Post by Brenda Black
Jiang Rong’s autobiographical novel Wolf Totem was one of the group reads for the Global Environment Summer Academy held at the Rachel Carson Center last August. It recounts the experiences of a Chinese college student, Chen Zhen (the author’s alter ego), sent to live among the nomadic herders of Inner Mongolia during the Cultural Revolution in the 1960s. The young man is fascinated by the grasslands and the customs and culture of the people he is living among. The sheepherders live in constant conflict with the wolves as they try to protect their herds from attacks by the hungry animals, but also honor and revere them, returning their dead to the heavens (“sky burial”) through the agency of the wolves. This world is in danger, however, from the Chinese government, which is sending immigrants to settle and plow the grasslands in order to help feed China’s growing population.
The novel is a moving portrait of a world and a lifestyle on the verge of extinction, of what happens when outsiders invade this world and try to use it for their own purposes. Even the protagonist, who loves the grasslands and is eager to understand them, manages to commit a grave transgression, one that is the result of ingrained attitudes and thought patterns that he does not succeed in overcoming. Like the rest of the Chinese settlers and workers, he ultimately sees nature as something that can be used and mastered. Although his desire to raise a wolf pup is born of his reverence for the animals and his desire to know them better rather than to destroy or enslave them, his actions nonetheless are an attempt to assert dominance, to control and possess the object of his study. He realizes too late the error that he has committed.
The novel also offers, among other things, a clearly-illustrated lesson on how ecosystems work, how nature consists of an intricate system of checks and balances, and how if any single element is removed, the entire system threatens to collapse. The wolves keep the mice, gazelles, rabbits, and marmots in check, animals that would otherwise overgraze the grasslands and trample the earth to dust. Yet even the mice play a vital role in maintaining the health of the grasslands, storing grass in their burrows and thus offering food for other animals as well during the winter months.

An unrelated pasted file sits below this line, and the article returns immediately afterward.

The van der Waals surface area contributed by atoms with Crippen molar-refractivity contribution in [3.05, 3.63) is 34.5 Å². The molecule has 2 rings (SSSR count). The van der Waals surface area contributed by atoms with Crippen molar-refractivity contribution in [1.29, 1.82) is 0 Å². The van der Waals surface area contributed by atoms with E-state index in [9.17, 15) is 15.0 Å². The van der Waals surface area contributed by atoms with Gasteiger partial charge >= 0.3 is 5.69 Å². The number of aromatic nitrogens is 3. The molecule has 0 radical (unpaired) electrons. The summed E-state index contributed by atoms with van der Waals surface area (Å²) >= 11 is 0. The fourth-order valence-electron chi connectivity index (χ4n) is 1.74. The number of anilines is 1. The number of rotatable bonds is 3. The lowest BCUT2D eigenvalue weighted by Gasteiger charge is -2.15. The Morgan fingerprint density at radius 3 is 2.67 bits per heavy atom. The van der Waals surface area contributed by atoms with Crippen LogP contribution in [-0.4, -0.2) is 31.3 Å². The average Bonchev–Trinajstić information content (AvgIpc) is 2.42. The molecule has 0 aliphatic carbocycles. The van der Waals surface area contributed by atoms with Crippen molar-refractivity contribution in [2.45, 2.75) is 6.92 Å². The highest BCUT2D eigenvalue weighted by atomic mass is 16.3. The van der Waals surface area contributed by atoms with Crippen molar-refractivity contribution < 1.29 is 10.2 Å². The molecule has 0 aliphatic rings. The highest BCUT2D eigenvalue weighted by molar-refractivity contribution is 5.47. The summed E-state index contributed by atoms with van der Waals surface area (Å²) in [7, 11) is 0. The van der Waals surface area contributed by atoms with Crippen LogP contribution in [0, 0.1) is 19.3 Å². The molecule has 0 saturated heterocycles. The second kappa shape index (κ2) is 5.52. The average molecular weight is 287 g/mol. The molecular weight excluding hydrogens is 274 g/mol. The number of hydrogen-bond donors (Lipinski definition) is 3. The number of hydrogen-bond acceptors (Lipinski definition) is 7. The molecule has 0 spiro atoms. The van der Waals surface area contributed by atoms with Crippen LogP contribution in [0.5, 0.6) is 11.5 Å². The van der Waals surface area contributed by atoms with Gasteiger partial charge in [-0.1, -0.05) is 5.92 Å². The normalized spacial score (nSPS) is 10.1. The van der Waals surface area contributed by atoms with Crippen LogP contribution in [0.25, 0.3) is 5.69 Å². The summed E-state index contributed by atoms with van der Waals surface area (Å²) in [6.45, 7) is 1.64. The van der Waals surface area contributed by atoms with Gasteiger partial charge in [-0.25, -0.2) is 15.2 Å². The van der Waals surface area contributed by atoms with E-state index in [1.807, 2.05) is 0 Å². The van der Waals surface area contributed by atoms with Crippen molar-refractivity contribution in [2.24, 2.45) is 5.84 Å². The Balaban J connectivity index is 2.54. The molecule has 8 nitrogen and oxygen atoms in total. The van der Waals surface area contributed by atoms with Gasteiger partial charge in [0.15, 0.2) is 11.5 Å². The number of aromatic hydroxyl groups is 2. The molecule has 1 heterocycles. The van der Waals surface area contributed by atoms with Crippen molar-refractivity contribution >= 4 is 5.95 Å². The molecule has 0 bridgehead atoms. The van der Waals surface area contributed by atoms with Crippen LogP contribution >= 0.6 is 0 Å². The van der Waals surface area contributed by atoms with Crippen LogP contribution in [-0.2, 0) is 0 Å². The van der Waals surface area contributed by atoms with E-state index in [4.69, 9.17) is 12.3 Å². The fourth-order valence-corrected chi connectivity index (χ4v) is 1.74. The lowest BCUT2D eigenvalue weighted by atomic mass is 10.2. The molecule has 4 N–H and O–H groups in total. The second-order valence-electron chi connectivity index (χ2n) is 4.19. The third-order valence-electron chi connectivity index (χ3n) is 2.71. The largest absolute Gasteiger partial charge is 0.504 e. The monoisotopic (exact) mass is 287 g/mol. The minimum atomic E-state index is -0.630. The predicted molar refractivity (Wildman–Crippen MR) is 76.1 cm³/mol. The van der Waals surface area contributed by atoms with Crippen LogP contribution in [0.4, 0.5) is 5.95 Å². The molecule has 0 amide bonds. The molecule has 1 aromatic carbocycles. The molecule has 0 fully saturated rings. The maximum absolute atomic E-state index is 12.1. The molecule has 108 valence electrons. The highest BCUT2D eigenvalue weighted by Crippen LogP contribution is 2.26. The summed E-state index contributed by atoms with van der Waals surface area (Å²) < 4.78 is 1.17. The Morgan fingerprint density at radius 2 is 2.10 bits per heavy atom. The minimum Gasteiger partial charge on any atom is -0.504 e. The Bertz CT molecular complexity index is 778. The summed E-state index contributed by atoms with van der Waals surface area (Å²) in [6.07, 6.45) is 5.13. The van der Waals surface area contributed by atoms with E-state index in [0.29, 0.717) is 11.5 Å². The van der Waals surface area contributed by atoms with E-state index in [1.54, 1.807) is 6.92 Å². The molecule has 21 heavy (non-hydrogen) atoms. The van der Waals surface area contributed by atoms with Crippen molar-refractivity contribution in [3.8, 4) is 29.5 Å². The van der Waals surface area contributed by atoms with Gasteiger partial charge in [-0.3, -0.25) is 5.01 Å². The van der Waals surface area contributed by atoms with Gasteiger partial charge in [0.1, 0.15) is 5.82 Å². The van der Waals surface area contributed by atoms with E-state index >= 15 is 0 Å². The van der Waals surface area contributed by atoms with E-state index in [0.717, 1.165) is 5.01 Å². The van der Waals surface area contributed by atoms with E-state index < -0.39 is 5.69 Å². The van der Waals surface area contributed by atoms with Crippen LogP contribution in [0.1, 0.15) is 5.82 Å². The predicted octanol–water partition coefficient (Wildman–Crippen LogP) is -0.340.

None of this offers groundbreaking insights into the ways humans interact with their environment. What is unusual, it seems to me, are some of the metaphors the author uses to shape the novel.
Environmentalist discourses often portray nature as passive, something in need of our stewardship and protection. The language may be gendered, assigning nature characteristics that are symbolically feminine: the fruitful, fertile earth, the source of life but also a receptacle which is acted upon and lacks a will or power of its own. This is where Rong’s vision of nature (as seen by the Mongolian nomads) is so refreshing. It avoids a paternalistic approach towards nature as well as sentimental nature worship. Nature is deified, but not as nurturing mother, as harmony: The grasslands are nothing less than a battlefield on which a never-ending struggle among the various inhabitants is fought.
Although the nomads revere the wolf, the grasslands, the sky, and the landscape are the true divinity, the “big life.” The wolves are part of the “small life,” at most the servants of this divine nature, there to defend the grass from the threats the various grazers present. Survival is a bloody, vicious, and merciless affair: an injured wolf may bite off his own paw in order to be able to continue running and fighting, while a wolf whose teeth have lost their sharpness is doomed to starvation and certain death. Intelligence and sharp wits are necessary, and the wolves are masters of strategy. This is a nature that cannot be tamed and domesticated, as Chen Zhen finds out when he attempts to raise a wolf pup. This refusal to portray nature as something peaceful and harmonious, as “non-dangerous,” is refreshing, for it acknowledges nature’s wildness.